Is Microsoft's Windows Phone 7 the Bing of Smartphones?
When Microsoft introduced its refurbished search service called Bing two years ago–at the seventh D: All Things Digital conference, in fact–there were a lot of raised eyebrows about whether it could make any headway into a market in which it was a mere pip-squeak.
And, while it has been a costly effort, few can dispute the fact that the innovative, interesting and cleverly marketed Bing is a perceptual and perhaps even actual hit for the software giant.
Now, can Microsoft (MSFT) do the same with Windows Phone 7, which was launched yesterday?
It will be an interesting effort to watch, given how indisputably late Microsoft has been to the smartphone party now dominated by offerings from Google’s (GOOG) Android and Apple’s (AAPL) iPhone.
BoomTown is no reviewer, nor have I spent a lot of time using the Windows Phone 7.
That said, it seems to have been born in the same green-field spirit of Bing and looks like a welcome entrant into the arena.
And I love the whole cool font thing.
That’s the same way I felt about Bing when it was released, especially since the idea of Google dominating search so completely and dictating change is a prospect I relish about as much I do the idea of living in a small South American banana republic.
Which is to say, not at all.
So, bring on the much-needed competition, even it comes from a company that invented, patented and was sued silly due to the concept of monopolistic domination in tech.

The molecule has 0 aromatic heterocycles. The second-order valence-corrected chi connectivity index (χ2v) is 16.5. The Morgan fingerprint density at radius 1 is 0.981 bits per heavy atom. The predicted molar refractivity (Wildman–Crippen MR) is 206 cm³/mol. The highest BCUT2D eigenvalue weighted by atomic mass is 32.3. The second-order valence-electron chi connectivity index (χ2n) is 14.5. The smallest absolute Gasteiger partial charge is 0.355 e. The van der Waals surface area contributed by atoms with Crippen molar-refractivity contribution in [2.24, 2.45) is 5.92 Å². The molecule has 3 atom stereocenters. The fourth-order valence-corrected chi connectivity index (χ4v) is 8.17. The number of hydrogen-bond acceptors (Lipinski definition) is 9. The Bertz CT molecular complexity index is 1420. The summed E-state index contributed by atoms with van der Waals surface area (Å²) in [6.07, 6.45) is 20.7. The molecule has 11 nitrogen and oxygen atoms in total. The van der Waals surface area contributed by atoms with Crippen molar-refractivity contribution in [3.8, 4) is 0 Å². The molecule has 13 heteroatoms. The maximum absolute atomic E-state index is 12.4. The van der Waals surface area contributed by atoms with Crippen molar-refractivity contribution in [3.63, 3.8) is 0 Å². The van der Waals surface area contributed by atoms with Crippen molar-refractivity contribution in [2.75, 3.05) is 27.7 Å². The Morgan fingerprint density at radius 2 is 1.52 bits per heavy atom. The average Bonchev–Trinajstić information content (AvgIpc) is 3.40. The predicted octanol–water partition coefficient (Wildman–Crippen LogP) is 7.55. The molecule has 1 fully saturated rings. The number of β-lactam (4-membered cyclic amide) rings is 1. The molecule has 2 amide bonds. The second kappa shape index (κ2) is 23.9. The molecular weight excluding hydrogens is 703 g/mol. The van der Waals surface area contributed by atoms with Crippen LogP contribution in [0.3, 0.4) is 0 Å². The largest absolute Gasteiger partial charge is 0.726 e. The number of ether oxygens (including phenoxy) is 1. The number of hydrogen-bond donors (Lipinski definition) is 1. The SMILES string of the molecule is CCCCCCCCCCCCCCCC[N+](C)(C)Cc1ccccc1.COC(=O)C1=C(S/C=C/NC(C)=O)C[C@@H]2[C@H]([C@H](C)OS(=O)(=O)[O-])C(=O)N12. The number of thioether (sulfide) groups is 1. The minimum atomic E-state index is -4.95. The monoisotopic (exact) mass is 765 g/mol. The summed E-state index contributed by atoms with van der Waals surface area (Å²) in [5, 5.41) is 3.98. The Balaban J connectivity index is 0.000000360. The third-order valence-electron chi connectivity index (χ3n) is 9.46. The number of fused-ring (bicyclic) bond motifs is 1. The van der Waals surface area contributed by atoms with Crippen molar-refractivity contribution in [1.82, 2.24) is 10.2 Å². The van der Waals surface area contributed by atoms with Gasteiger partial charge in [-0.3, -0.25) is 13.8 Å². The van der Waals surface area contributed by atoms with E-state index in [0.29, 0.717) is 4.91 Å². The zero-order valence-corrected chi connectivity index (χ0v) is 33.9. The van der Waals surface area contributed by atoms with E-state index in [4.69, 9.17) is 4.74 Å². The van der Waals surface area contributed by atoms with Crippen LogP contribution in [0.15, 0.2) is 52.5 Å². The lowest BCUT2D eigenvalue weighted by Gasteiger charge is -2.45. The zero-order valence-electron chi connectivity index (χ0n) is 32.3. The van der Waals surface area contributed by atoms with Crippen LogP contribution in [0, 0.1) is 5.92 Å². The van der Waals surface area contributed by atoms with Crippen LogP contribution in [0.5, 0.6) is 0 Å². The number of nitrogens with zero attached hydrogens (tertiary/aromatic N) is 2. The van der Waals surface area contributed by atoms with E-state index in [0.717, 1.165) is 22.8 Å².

And, for all the daily slog of it, Microsoft’s Bing has been a bright spot in tech and for the company.
The service, which was built from scratch, has improved market share, added a plethora of worthy features and has even made Google sweat a little bit and work a little harder.
And now, due to a search technology and online advertising partnership with Yahoo (YHOO), Microsoft is poised to make some significant headway in its efforts to get into a strong No. 2 spot that could eventually give it the scale and size needed to make some bank.
Of course, the battle in the market for smartphones is even more uphill and difficult to pull off.
Microsoft needs developers to make apps, has to keep innovating on features and cannot acquiesce to wireless carriers, even as it must also get their cooperation for distribution.
And, of course, it has to convince consumers to switch, which is no easy task, and to feel the need for new phones to replace their recently new phones.
It’s a good thing then that Windows Phone 7 looks like Microsoft has at least anted up table stakes to play, delivering a phone that looks pretty good at first glance, much the same way I felt when I saw Bing for the first time.
“Microsoft did that? It’s so pretty,” I said to a long-suffering company exec when I got a demo. “It’s actually good good and not just Microsoft good.”
That was actually a compliment–one I hope to be able to pay again soon.
Until the reviews are all in and consumers have voted, here is a video of Microsoft CEO Steve Ballmer announcing Bing at D7 in an interview with Walt Mossberg: